Ottawa’s Comiccon could grow
Taking a photo of Captain America and Jack Sparrow next to a time-traveling Delorean is a surreal experience in any circumstance. When surrounded by 12,000 other people at the first Ottawa Comiccon May 12-13, it’s mind-blowing.
Comiccon sounds like a comic book convention (which it is) but it’s also much more than that.
Started in San Diego, where the enormous convention has been an annual fixture since 1970, Comiccon plays host to comic creators and readers, lovers of fantasy and science fiction, as well as an increasingly large collection of celebrity guests. The overwhelming popularity of the San Diego event has spawned yearly conventions in London, New York, Montreal, Toronto, and many other cities.
Convention veteran Ryan Sohmer, writer of popular webcomic Least I Could Do (LICD), said he was “f–king blown away” by Ottawa’s first show.
“Give it another two, three years, and this show’s going to be massive,” Sohmer said.
“You’ll get better celebrities, more exhibitors, more artists – it’s going to grow.”
Celebrity guests were hardly in short supply. William Shatner, Cassandra Peterson, Brent Spiner and Adam Baldwin were only a few of the icons of fan culture that made appearances.
Baldwin, who played the character Jayne Cobb on the short-lived but critically-acclaimed TV series Firefly, was heralded by dozens of fans dressed as Firefly characters.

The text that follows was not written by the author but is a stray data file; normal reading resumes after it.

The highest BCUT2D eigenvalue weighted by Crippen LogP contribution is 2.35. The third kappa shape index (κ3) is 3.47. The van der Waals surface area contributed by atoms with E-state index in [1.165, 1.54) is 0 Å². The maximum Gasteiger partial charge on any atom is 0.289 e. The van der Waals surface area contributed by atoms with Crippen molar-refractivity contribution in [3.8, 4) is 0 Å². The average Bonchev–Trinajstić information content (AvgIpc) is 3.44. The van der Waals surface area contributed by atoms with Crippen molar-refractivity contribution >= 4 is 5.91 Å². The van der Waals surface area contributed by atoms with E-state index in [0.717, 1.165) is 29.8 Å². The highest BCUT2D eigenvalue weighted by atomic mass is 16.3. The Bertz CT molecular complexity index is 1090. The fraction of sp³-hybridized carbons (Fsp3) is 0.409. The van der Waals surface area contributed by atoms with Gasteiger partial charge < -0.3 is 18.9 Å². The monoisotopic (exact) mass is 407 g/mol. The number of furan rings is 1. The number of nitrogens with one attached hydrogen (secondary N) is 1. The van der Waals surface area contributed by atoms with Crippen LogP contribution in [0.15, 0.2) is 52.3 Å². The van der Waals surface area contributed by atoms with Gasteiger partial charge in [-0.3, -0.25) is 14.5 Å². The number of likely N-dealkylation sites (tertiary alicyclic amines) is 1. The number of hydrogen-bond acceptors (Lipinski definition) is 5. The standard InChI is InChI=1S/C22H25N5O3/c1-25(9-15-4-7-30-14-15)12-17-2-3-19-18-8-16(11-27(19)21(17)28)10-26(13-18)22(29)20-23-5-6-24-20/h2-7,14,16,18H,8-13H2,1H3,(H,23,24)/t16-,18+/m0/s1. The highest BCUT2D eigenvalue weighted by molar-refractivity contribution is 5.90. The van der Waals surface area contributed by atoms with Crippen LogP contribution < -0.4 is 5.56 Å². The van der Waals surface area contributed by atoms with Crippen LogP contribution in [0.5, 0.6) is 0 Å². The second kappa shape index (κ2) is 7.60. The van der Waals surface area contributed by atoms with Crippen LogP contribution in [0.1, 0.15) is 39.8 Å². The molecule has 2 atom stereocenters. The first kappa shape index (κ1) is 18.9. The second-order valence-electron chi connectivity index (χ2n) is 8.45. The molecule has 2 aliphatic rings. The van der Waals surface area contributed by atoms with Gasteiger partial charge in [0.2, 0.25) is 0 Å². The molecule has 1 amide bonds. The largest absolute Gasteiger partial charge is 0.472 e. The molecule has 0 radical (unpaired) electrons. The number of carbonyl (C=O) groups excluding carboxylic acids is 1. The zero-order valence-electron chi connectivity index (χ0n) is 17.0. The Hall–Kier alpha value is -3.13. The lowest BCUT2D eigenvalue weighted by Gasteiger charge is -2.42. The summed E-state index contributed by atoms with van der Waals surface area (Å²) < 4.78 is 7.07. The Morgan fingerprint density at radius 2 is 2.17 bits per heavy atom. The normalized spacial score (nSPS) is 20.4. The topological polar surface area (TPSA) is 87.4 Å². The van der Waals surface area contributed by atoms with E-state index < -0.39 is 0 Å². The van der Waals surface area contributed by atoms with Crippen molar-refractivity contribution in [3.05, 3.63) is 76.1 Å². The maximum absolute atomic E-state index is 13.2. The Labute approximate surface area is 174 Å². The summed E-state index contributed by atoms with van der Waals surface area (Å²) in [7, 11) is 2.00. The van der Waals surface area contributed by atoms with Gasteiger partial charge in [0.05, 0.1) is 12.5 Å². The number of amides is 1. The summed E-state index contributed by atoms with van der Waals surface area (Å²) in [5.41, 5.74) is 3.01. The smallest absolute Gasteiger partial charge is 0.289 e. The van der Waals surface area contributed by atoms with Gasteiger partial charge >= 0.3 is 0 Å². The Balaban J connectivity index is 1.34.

Firefly also gave the Ottawa-based group Browncoats Burlesque their name. The group, named after a group of fighters in the series, has been performing in Ottawa for two years, dressing and undressing as characters from comics, movies, and TV shows.
Del Roba, the founder of the troupe, said she got the idea after performing a “Weird Al’s White and Nerdy” routine at a burlesque idol competition.
“The nerds went nuts,” she said. Complete with a sequined fanny-pack bustle, she said that routine is still one of her favourites to perform.
Another crowd pleaser is her “Firefly Geisha” routine, as she uses the theme song from the show, and encourages her audience to sing along.
“We have a bit of a following with the nerds,” she said, adding that they try to make their routines as fun and approachable for non-nerds as possible.
While giving fans an opportunity to attend panels and meet favourite artists, Comiccon also gave lesser-known comic creators the opportunity to reach out to new readers.
Mirror Comics editor-in-chief Kristopher Waddell was promoting Challenger, a comic about a female mechanic who accidentally gains superpowers.
The independent Ottawa-based publishing company is scheduled to appear at the large Toronto Comiccon, as well as the Fan Expo in Vancouver, but Waddell said Ottawa’s event was “like a house on fire.”
“Ottawa’s been frothing at the mouth for something like this,” he said, adding that he plans to attend the presumably annual event, as it’s a great experience for comic creators.
Ryan Sohmer and LICD artist Lar deSouza have attended 15 conventions a year for the past five years, but Sohmer said they’re “still fun, still exciting.”
“You’ve got to remember that we spend ten months of our year behind a computer desk, engaging only with the Internet,” he said. “So to meet fans face-to-face, there’s nothing like it.”